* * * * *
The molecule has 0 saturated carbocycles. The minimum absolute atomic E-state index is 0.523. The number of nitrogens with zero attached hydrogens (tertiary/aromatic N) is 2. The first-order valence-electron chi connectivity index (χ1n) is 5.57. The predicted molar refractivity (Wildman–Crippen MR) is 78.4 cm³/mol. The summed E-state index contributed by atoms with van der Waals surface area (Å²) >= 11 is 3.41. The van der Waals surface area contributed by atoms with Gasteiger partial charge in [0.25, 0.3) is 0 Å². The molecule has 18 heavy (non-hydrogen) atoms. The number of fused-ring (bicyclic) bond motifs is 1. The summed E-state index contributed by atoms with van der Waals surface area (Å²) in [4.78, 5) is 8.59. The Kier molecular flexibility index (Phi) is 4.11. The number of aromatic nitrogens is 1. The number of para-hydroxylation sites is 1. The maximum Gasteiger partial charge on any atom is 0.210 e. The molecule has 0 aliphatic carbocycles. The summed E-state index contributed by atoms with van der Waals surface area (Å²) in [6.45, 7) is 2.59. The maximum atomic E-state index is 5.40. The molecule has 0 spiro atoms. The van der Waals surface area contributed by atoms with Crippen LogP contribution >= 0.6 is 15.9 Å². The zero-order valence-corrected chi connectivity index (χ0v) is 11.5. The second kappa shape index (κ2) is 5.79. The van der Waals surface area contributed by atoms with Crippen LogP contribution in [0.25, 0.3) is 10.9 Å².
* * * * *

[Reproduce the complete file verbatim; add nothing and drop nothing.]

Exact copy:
The molecule has 0 saturated carbocycles. The minimum absolute atomic E-state index is 0.523. The number of nitrogens with zero attached hydrogens (tertiary/aromatic N) is 2. The first-order valence-electron chi connectivity index (χ1n) is 5.57. The predicted molar refractivity (Wildman–Crippen MR) is 78.4 cm³/mol. The summed E-state index contributed by atoms with van der Waals surface area (Å²) >= 11 is 3.41. The van der Waals surface area contributed by atoms with Gasteiger partial charge in [0.25, 0.3) is 0 Å². The molecule has 18 heavy (non-hydrogen) atoms. The number of fused-ring (bicyclic) bond motifs is 1. The summed E-state index contributed by atoms with van der Waals surface area (Å²) in [4.78, 5) is 8.59. The Kier molecular flexibility index (Phi) is 4.11. The number of aromatic nitrogens is 1. The number of para-hydroxylation sites is 1. The maximum Gasteiger partial charge on any atom is 0.210 e. The molecule has 0 aliphatic carbocycles. The summed E-state index contributed by atoms with van der Waals surface area (Å²) in [6.45, 7) is 2.59. The maximum atomic E-state index is 5.40. The molecule has 0 spiro atoms. The van der Waals surface area contributed by atoms with Crippen LogP contribution >= 0.6 is 15.9 Å². The zero-order valence-corrected chi connectivity index (χ0v) is 11.5. The second kappa shape index (κ2) is 5.79. The van der Waals surface area contributed by atoms with Crippen LogP contribution in [0.25, 0.3) is 10.9 Å².